Steve Lacy with Don Cherry, “Evidence”

A few years ago, “Don Cherry” started trending on Twitter occasionally thanks to Canadian ice hockey. These days, “Steve Lacy” is trending with some frequency, especially after the guitarist destroyed a fan’s phone onstage.

Earlier this week, I tweeted jokingly about the topic.


For me, Lacy and Cherry together will always mean the November 1961 studio session with Carl Brown and Billy Higgins. Evidence is a unique and fabulous one-off featuring four tunes from Thelonious Monk and two from Ellington/Strayhorn. Cherry and Higgins were Ornette Coleman associates, while both Lacy and Higgins had played with Monk, and the melodic/creative feeling of the session is really a gorgeous cross between Ornette and Monk — with just a dash of Ellington. Perfection.

The mysterious Carl Brown holds his own in elevated company. Some have suggested that Brown is actually Charlie Haden, Buell Neidlinger, or someone else with a more familiar name. This is not true. Carl Brown split the scene shortly after this date, but for a moment he was a respected NYC bassist, and he sure sounds good on this session.

“The Mystery Song” One wonders just how Lacy dug up this novelty number from 1931, for in 1961 Ellington studies were still in their infancy, with only a few early 78s re-issued on LP at that time. Ellington probably wrote “The Mystery Song” for a revue or some such while still appearing nightly at the Cotton Club. Lacy slows down the tempo and wisely cuts the “B” theme.

Ellington’s original is quite thick harmonically. What exactly are the chord changes for this updated version? Neither Lacy nor Cherry are too worried about that topic, beginning with stark octaves or minor seconds in the theme. These two true melodic geniuses wind a secret path while blowing.

The soprano saxophonist would keep on returning to the idea of Ellington’s “jungle music” for the rest of his career, but this track would remain one the best examples of this kind of Lacy-helmed “exotic groove.” Billy Higgins is so damn swinging, with his left hand holding a mallet to start.

Listening with headphones, I caught a slightly awkward edit going into the head out. Doesn’t matter. “The Mystery Song” remains one of the great opening tracks to a jazz LP.

“Evidence” The horn players drastically simplify Monk’s complicated rhythms in the theme. Some might dock them points for this “cheat,” although, to be fair, Monk never played “Evidence” this fast, and the straight hemiola used by Lacy/Cherry does work well. With Cherry and Higgins talking at this quicker pace, the music really starts to sound like Ornette’s band. The horn players improvise on the changes of “Evidence” but it’s wide open in feeling. In terms of where they were at in 1961, I’ve never heard Cherry nor Lacy sound better than their solos on “Evidence.” Pure magic.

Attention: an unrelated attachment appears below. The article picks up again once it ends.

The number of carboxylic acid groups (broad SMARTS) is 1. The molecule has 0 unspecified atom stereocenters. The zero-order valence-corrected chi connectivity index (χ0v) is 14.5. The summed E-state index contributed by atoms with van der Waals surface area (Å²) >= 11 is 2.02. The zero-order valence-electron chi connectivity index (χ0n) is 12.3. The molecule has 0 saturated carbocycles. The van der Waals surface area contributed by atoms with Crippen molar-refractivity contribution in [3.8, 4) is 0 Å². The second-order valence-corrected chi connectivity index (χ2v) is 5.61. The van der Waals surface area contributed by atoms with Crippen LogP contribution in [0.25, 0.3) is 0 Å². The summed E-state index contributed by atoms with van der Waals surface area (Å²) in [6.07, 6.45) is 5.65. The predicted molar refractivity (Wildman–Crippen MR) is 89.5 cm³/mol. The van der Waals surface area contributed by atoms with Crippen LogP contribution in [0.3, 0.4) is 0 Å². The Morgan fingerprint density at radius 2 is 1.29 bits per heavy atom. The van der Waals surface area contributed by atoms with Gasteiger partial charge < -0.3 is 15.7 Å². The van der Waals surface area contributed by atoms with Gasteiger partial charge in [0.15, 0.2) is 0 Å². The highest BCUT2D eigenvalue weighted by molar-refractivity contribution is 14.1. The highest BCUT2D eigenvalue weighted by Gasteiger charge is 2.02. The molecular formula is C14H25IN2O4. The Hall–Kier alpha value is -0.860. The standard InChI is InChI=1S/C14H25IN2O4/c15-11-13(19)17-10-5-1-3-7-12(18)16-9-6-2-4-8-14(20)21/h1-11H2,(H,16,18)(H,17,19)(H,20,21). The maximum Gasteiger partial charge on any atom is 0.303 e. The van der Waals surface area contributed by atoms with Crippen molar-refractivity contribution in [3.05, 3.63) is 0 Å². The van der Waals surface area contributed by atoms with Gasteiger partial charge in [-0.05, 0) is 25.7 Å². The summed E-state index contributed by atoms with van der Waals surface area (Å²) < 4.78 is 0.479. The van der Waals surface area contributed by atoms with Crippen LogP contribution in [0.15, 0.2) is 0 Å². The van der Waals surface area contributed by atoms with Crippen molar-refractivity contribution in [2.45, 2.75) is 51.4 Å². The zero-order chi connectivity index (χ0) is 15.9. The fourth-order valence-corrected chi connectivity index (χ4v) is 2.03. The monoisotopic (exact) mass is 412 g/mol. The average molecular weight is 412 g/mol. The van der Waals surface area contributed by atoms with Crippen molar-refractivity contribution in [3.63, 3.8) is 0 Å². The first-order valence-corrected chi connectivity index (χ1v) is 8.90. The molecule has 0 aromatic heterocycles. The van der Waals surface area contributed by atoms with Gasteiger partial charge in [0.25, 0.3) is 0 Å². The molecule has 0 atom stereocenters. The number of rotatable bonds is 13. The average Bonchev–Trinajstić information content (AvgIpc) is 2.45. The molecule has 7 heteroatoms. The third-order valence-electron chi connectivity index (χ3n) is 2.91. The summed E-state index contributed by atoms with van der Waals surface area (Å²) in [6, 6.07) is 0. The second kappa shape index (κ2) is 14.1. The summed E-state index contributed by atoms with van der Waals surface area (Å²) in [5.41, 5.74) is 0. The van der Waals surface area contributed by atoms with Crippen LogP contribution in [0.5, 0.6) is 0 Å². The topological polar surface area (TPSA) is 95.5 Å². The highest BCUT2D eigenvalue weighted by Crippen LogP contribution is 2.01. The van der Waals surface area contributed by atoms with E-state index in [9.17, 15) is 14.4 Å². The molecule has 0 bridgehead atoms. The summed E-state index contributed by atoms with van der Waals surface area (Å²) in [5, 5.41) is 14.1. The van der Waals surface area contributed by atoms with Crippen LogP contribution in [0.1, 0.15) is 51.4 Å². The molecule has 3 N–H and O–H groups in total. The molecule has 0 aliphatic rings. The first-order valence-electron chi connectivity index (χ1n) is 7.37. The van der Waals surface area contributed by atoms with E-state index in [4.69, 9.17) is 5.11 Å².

OMG there’s an edit into the out head on this one too. Never noticed before. Some digital transfers are notably unkind to the tape era…

“Let’s Cool One” Drum breaks for Higgins in the slightly square theme. (I’ve written before, “Although he didn’t say so, I remain convinced Monk is making fun of the West Coast cool school with a supremely un-syncopated melody.”) Cherry is very bluesy in his gorgeous and extended solo. Lacy sometimes comments behind Cherry, which works well in this piano-less context. This date offers an especially fine display of Higgins’s left hand. Billy Hart told me that Elvin Jones and Billy Higgins share something in conception, and in the strut of “Let’s Cool One” I can dig what Hart is saying.

I always listened to the first side of the LP. The second side is also beautiful, but those first three tunes above are about as good as it gets.

“San Francisco Holiday” In 1961 this composition was brand new, and today it remains a lesser-played Monk tune. The inner-moving line is good for two horns. Great drum solo.

“Something To Live For” Don Cherry sits this one out. Billy Strayhorn’s ballad features sustained dramatic color tones in the melody and uneven phrasing in the form, factors that make it difficult to play well without supporting harmony. Cherry played piano in somewhat Monkish fashion…too bad he didn’t comp a few salty chords on the studio instrument for this one.

“Who Knows” Fast and amusing melody. Monk only recorded it once in the early years, in a blur of inaccurate horns: The title almost seems to mean, “Who Knows What These Notes Are.” In this rendition the connection to Ornette couldn’t be more clear. The tempo might be a shade quick for Lacy to play eighth notes; Cherry sounds more confident with his intentionally loose cornet ramble. The horn trades are fun and the spirits are high, with Higgins getting an appropriate concluding flourish.